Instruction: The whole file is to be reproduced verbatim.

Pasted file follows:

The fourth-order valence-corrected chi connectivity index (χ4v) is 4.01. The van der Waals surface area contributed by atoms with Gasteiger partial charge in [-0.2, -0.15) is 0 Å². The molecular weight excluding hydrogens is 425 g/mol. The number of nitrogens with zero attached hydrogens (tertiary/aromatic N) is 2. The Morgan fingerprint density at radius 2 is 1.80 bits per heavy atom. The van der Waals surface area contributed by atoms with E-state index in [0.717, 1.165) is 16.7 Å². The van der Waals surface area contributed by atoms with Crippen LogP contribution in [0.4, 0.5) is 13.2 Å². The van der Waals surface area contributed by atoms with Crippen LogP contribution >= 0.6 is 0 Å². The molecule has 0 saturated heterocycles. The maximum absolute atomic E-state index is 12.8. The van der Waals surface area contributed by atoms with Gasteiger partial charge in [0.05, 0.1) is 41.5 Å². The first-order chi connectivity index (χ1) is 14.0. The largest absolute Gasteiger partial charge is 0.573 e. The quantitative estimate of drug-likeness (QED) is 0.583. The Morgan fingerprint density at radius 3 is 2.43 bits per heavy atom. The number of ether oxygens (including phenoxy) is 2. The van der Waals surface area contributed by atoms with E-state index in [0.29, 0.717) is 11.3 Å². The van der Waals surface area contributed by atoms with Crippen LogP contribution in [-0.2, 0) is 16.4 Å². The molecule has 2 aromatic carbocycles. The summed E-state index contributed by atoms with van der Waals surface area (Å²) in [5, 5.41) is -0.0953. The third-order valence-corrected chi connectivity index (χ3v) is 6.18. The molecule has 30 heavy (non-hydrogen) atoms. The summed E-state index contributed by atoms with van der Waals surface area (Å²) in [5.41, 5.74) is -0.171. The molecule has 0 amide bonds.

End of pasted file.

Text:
The fourth-order valence-corrected chi connectivity index (χ4v) is 4.01. The van der Waals surface area contributed by atoms with Gasteiger partial charge in [-0.2, -0.15) is 0 Å². The molecular weight excluding hydrogens is 425 g/mol. The number of nitrogens with zero attached hydrogens (tertiary/aromatic N) is 2. The Morgan fingerprint density at radius 2 is 1.80 bits per heavy atom. The van der Waals surface area contributed by atoms with E-state index in [0.717, 1.165) is 16.7 Å². The van der Waals surface area contributed by atoms with Crippen LogP contribution in [0.4, 0.5) is 13.2 Å². The van der Waals surface area contributed by atoms with Crippen LogP contribution >= 0.6 is 0 Å². The molecule has 0 saturated heterocycles. The maximum absolute atomic E-state index is 12.8. The van der Waals surface area contributed by atoms with Gasteiger partial charge in [0.05, 0.1) is 41.5 Å². The first-order chi connectivity index (χ1) is 14.0. The largest absolute Gasteiger partial charge is 0.573 e. The quantitative estimate of drug-likeness (QED) is 0.583. The Morgan fingerprint density at radius 3 is 2.43 bits per heavy atom. The number of ether oxygens (including phenoxy) is 2. The van der Waals surface area contributed by atoms with E-state index in [0.29, 0.717) is 11.3 Å². The van der Waals surface area contributed by atoms with Crippen LogP contribution in [-0.2, 0) is 16.4 Å². The molecule has 2 aromatic carbocycles. The summed E-state index contributed by atoms with van der Waals surface area (Å²) in [5, 5.41) is -0.0953. The third-order valence-corrected chi connectivity index (χ3v) is 6.18. The molecule has 30 heavy (non-hydrogen) atoms. The summed E-state index contributed by atoms with van der Waals surface area (Å²) in [5.41, 5.74) is -0.171. The molecule has 0 amide bonds.